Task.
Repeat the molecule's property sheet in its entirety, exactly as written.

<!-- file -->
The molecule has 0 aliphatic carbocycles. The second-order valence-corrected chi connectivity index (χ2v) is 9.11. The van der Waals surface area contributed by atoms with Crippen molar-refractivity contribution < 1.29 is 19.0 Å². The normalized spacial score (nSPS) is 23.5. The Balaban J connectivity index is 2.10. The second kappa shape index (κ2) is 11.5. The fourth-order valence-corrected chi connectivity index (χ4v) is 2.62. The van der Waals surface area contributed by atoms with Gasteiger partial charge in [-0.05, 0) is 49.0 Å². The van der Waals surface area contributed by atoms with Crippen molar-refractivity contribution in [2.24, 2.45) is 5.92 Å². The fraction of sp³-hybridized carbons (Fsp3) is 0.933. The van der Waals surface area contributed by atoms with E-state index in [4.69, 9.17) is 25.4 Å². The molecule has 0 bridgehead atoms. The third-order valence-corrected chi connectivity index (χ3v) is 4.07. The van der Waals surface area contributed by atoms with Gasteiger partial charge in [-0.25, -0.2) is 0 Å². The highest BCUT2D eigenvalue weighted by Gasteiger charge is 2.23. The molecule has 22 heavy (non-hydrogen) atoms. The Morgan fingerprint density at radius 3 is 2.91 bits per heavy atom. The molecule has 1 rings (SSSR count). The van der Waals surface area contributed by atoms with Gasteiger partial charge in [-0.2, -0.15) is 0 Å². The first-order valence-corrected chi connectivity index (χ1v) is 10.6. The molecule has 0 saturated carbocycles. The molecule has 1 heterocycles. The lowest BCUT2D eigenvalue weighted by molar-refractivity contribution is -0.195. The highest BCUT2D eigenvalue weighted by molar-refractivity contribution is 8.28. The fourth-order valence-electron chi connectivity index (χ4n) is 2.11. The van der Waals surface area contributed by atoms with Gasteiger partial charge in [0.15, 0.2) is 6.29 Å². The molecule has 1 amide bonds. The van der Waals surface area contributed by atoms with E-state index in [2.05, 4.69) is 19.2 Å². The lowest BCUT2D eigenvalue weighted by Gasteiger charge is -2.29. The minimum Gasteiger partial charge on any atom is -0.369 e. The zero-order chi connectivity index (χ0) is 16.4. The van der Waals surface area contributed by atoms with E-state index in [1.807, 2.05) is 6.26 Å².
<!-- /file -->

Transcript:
The molecule has 0 aliphatic carbocycles. The second-order valence-corrected chi connectivity index (χ2v) is 9.11. The van der Waals surface area contributed by atoms with Crippen molar-refractivity contribution < 1.29 is 19.0 Å². The normalized spacial score (nSPS) is 23.5. The Balaban J connectivity index is 2.10. The second kappa shape index (κ2) is 11.5. The fourth-order valence-corrected chi connectivity index (χ4v) is 2.62. The van der Waals surface area contributed by atoms with Gasteiger partial charge in [-0.05, 0) is 49.0 Å². The van der Waals surface area contributed by atoms with Crippen molar-refractivity contribution in [2.24, 2.45) is 5.92 Å². The fraction of sp³-hybridized carbons (Fsp3) is 0.933. The van der Waals surface area contributed by atoms with E-state index in [4.69, 9.17) is 25.4 Å². The molecule has 0 bridgehead atoms. The third-order valence-corrected chi connectivity index (χ3v) is 4.07. The van der Waals surface area contributed by atoms with Gasteiger partial charge in [-0.25, -0.2) is 0 Å². The highest BCUT2D eigenvalue weighted by Gasteiger charge is 2.23. The molecule has 22 heavy (non-hydrogen) atoms. The Morgan fingerprint density at radius 3 is 2.91 bits per heavy atom. The molecule has 1 rings (SSSR count). The van der Waals surface area contributed by atoms with Gasteiger partial charge in [-0.2, -0.15) is 0 Å². The first-order valence-corrected chi connectivity index (χ1v) is 10.6. The molecule has 0 saturated carbocycles. The molecule has 1 heterocycles. The lowest BCUT2D eigenvalue weighted by molar-refractivity contribution is -0.195. The highest BCUT2D eigenvalue weighted by molar-refractivity contribution is 8.28. The fourth-order valence-electron chi connectivity index (χ4n) is 2.11. The van der Waals surface area contributed by atoms with Gasteiger partial charge in [0.15, 0.2) is 6.29 Å². The molecule has 1 amide bonds. The van der Waals surface area contributed by atoms with E-state index in [2.05, 4.69) is 19.2 Å². The lowest BCUT2D eigenvalue weighted by Gasteiger charge is -2.29. The minimum Gasteiger partial charge on any atom is -0.369 e. The zero-order chi connectivity index (χ0) is 16.4. The van der Waals surface area contributed by atoms with E-state index in [1.807, 2.05) is 6.26 Å².